“Brown White Black: An American Family at the Intersection of Race, Gender, Sexuality, and Religion,” by Nishta Mehra, 2019, Picador, 213 pages, $25
Column A or Column B?
Truth is, you don’t fit in either. You’re unique, from your toes to your hair, inside and out. People can try to categorize you, but it just won’t work. As you’ll see in the new book “Brown White Black” by Nishta J. Mehra, there’s a lot to learn.
One of her earliest memories still stings.
Nishta Mehra was “about 7 or 8 years old” when she was shopping with her mother and a little boy called her the n-word. She cried then, not because she was black — but because she wasn’t.
As the child of parents from India, Mehra is “brown,” but she “came of age not fully at home in either black or white spaces.” She was an only child with few other Indians nearby, and she had to blaze her own trails through whatever discomforts she might feel in social, religious, and cultural situations — something that was exacerbated when she went to college and she “realized that I was queer.”
Today, Mehra’s life is “complicated.”
Her internal narrative always included children, but never a wedding. While in college, though, she met a white woman who became her professor, then her partner, then her wife. Nineteen years Mehra’s senior, Jill had assumed that she’d never have children, until the idea of adoption became so appealing that the two women carefully searched for a gay-friendly agency.
Nine months later, they were the mothers of a black baby boy.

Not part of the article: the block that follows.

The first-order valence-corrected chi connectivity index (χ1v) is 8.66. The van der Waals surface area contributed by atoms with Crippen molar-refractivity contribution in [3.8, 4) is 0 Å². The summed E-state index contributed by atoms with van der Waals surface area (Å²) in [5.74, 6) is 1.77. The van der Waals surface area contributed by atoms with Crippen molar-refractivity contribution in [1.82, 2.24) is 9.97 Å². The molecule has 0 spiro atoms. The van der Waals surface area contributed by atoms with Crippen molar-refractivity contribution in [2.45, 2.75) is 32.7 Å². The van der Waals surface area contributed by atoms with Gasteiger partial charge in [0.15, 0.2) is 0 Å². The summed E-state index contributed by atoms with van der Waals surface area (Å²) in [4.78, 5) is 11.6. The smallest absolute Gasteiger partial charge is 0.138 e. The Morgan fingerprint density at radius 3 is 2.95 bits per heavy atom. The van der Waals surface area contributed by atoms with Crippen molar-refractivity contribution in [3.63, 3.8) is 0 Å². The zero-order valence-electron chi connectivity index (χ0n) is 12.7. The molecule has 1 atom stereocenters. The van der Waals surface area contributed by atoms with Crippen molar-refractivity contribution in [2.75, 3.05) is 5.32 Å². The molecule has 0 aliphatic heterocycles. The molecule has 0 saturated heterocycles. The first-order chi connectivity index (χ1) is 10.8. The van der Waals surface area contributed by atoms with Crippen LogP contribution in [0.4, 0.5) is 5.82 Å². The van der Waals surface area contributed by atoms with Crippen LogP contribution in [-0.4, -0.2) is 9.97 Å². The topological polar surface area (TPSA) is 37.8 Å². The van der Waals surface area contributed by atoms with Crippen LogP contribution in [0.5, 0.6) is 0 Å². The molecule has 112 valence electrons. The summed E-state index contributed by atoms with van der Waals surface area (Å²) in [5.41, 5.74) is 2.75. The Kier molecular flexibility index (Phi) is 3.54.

It takes a lot of restraint to continue to kindly answer questions about being “a two-mom, three-color family,” says Mehra. People say things that are hurtful or that make her angry, but that’s also given her a better awareness of the privilege she had, and of the institutions and limitations of gender assumptions and roles and of racism in America.
“I often wonder if what feels so essential to me now,” she muses, “would still be on our radar if we did not have a black son.”
Sticks and stones, as the playground saying goes, are more damaging than mere words. It’s a retort that author Nishta J. Mehra disputes, but conflictingly so.
While so very valuable as an entry into the national conversation on the meaning of language and family, “Brown White Black” may also seem somewhat rant-like. Mehra makes many excellent points: in how she shouldn’t have to explain her life, her son’s life, his love of “girly” things, or her shorn head; on why she allows him certain freedoms; on having children; and the panoply of choices.
But then, curiously, she questions the choices of others in childrearing, friend-making, and mundane things like “car sticker families,” focusing particularly on language (“words matter”) and seemingly refusing to allow for even the slightest of natural human awkwardness.
“We’re making it up as we go,” says Mehra on gay marriage, and that’s a sentence to remember if you tackle this book. “Brown White Black” is certainly a thought-provoking look at modern American families, but for some readers, it just won’t fit.